Posts Tagged dementia

Caregiving for the elderly

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Have you ever considered the complex job of being a caregiver for an elderly individual?  Did you know that in the United States, the vast majority of care that allows older people to live at home is provided by family members?

Imagine this scenario:  you are an older adult, doing all the caregiving for a spouse with dementia.  You are trying to keep your life-long partner at home.  You have adult children, but they live hours away, or in a different state.  Your spouse with dementia can no longer drive, manage finances, or cook.  Your spouse is now having trouble with simple tasks, like showering.  To make things more complicated, you just found out you  have stage 1 cancer.  Can you manage alone?  Can you afford paid help?  Are you able to ask others for help?  Below are some of the many tasks caregivers provide.

PRIMARY CAREGIVERS:

-provide personal care (i.e., helping with a  shower)

-do household chores (clean dishes, do laundry & vacuum)

-run errands (grocery shopping, purchasing supplies, clothing)

-cook

-manage all aspect of finances

-complete yard work, and home maintenance

-provide transportation (ie, to the doctor’s office, to church, to the pharmacy)

-keep a calendar up-to-date (this can become complex depending on the diagnosis)

-coordinate or arrange volunteer or paid services (i.e., sitters)

-take time to provide companionship (i.e., going for a ride to get a favorite treat)

-shop for birthday or holiday gifts for other family members

-do end-of-life planning (i.e. creating a Living Will, updating legal documents, or even pre-planning funeral arrangements)

Some caregivers do all of this, with no help at all.  It is easy to see how a spouse who is elderly, could easily become anxious, over-whelmed, depressed, and sheer exhausted- placing their physical or mental well-being on the “back burner”.  Let us all take the time to reach out to the elderly we see at our place of worship, in our neighborhood, through or work, or in our extended community and ask how they are doing?  Could they use some help?  Or perhaps don’t ask, just bring over some cookies and start a conversation to show you care.

 

 

 

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Teepa Snow, Leading Expert on Dementia

 

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This week, I had the opportunity to attend a work shop on dementia by one of America’s leading experts on the topic; Teepa Snow.  It was both informative, and funny as she kept our attention the entire six hours.  Below, is a clip from her site.  She has a great deal of information you can use to improve your care for those with dementia.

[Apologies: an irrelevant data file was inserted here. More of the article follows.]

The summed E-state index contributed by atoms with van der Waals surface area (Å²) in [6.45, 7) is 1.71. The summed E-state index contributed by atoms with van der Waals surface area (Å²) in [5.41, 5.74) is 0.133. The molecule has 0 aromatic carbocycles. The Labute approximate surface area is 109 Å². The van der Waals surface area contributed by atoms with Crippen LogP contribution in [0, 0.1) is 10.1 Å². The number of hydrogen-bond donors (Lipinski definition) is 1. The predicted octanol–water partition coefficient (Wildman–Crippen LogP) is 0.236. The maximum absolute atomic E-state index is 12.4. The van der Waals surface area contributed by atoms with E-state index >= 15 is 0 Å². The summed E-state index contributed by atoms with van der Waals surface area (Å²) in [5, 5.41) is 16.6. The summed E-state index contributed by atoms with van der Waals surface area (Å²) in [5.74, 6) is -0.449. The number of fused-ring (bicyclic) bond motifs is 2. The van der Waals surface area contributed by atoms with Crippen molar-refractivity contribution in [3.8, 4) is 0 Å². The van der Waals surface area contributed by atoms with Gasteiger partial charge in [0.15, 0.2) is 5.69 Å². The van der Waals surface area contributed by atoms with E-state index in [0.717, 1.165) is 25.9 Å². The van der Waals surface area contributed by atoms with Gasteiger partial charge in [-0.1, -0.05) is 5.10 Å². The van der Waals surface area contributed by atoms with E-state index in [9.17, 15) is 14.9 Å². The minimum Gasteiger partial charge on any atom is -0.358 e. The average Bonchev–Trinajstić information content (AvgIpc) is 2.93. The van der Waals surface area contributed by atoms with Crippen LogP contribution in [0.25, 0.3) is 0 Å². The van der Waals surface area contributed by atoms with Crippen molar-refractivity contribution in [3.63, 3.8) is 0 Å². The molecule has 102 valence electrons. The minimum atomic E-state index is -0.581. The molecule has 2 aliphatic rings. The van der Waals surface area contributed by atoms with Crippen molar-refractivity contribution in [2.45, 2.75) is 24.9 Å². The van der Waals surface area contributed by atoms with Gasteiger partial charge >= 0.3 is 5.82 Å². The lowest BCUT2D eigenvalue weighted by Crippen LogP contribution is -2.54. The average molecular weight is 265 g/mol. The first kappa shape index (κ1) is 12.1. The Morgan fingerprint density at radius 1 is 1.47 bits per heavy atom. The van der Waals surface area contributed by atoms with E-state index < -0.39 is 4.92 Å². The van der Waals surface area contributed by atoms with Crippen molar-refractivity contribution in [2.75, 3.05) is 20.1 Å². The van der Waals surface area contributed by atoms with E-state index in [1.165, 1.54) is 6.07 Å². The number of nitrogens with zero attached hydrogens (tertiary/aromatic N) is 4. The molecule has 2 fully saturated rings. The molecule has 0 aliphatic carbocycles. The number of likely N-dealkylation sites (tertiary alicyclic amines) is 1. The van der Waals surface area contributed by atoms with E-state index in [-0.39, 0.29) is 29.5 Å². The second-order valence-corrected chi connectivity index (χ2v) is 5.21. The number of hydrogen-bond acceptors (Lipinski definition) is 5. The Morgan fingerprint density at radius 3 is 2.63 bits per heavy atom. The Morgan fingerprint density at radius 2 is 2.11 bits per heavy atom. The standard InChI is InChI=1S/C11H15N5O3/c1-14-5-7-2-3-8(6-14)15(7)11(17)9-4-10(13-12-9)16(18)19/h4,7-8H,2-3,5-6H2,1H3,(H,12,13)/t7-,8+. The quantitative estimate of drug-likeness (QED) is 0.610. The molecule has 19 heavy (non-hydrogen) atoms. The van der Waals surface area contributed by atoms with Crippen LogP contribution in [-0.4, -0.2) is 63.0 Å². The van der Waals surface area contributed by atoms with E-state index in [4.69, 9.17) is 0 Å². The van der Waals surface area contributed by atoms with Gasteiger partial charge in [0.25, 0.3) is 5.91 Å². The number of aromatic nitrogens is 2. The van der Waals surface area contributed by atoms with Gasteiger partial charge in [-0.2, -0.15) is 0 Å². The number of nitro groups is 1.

http://teepasnow.com/resources/teepa-tips-videos/dementia-101/

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Eugenia Smiled

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Do you work with seniors who have end-stage (or advanced) Alzheimer’s?  Have you found it challenging to connect to them in a meaningful way?  It can be difficult without knowing something about what they used to enjoy.  Below is a story of Eugenia, a senior who was 100 years old and was told that she didn’t need a volunteer.  Not only did she have an advanced case of Alzheimer’s, she was partially blind and had hearing difficulties.

A volunteer coordinator decided to place a volunteer with Eugenia every day of the week.  Each day volunteers read to her.  Volunteers also oriented Eugenia to her surroundings and the time.  Week after week, Eugenia continued to be unaware of the companionship she was receiving.  But one day, a young volunteer sang his university’s fight song.  Then it happened- Eugenia’s feet began to tap.  She bobbed her head and lifted her eyes.  With all eyes on Eugenia, she looked up and spread her lips and smiled.

It took time and patience.  It took finding what Eugenia needed to connect to the outside world.  Her smile meant so much to those volunteers- they had finally made a connection.  What she needed was music!

http://seniorsmiles.org/about-us/stories

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Possible Link Between Calcium Supplements and Dementia